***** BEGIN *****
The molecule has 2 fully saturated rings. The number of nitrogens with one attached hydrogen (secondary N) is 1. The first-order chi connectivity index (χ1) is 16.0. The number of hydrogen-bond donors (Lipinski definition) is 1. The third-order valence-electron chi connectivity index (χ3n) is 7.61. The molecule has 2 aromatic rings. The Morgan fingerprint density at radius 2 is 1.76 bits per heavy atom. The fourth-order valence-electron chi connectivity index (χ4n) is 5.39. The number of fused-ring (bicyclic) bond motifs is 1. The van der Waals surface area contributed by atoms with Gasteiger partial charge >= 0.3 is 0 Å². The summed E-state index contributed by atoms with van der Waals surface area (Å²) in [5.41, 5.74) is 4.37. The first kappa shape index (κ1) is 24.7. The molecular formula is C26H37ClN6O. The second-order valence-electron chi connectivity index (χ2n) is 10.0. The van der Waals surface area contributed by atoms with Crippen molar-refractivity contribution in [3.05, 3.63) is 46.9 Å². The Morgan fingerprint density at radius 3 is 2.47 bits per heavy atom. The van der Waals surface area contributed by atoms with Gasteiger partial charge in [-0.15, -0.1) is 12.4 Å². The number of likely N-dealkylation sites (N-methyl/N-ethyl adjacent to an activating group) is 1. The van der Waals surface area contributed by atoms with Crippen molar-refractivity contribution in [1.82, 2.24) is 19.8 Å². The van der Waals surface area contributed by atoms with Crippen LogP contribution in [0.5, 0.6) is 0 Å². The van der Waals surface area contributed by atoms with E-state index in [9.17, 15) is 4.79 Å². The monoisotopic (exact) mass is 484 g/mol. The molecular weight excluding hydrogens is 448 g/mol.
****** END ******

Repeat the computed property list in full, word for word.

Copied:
The molecule has 2 fully saturated rings. The number of nitrogens with one attached hydrogen (secondary N) is 1. The first-order chi connectivity index (χ1) is 16.0. The number of hydrogen-bond donors (Lipinski definition) is 1. The third-order valence-electron chi connectivity index (χ3n) is 7.61. The molecule has 2 aromatic rings. The Morgan fingerprint density at radius 2 is 1.76 bits per heavy atom. The fourth-order valence-electron chi connectivity index (χ4n) is 5.39. The number of fused-ring (bicyclic) bond motifs is 1. The van der Waals surface area contributed by atoms with Gasteiger partial charge >= 0.3 is 0 Å². The summed E-state index contributed by atoms with van der Waals surface area (Å²) in [5.41, 5.74) is 4.37. The first kappa shape index (κ1) is 24.7. The molecular formula is C26H37ClN6O. The second-order valence-electron chi connectivity index (χ2n) is 10.0. The van der Waals surface area contributed by atoms with Crippen molar-refractivity contribution in [3.05, 3.63) is 46.9 Å². The Morgan fingerprint density at radius 3 is 2.47 bits per heavy atom. The van der Waals surface area contributed by atoms with Gasteiger partial charge in [-0.15, -0.1) is 12.4 Å². The number of likely N-dealkylation sites (N-methyl/N-ethyl adjacent to an activating group) is 1. The van der Waals surface area contributed by atoms with Crippen molar-refractivity contribution in [1.82, 2.24) is 19.8 Å². The van der Waals surface area contributed by atoms with Crippen LogP contribution in [0.5, 0.6) is 0 Å². The van der Waals surface area contributed by atoms with E-state index in [9.17, 15) is 4.79 Å². The monoisotopic (exact) mass is 484 g/mol. The molecular weight excluding hydrogens is 448 g/mol.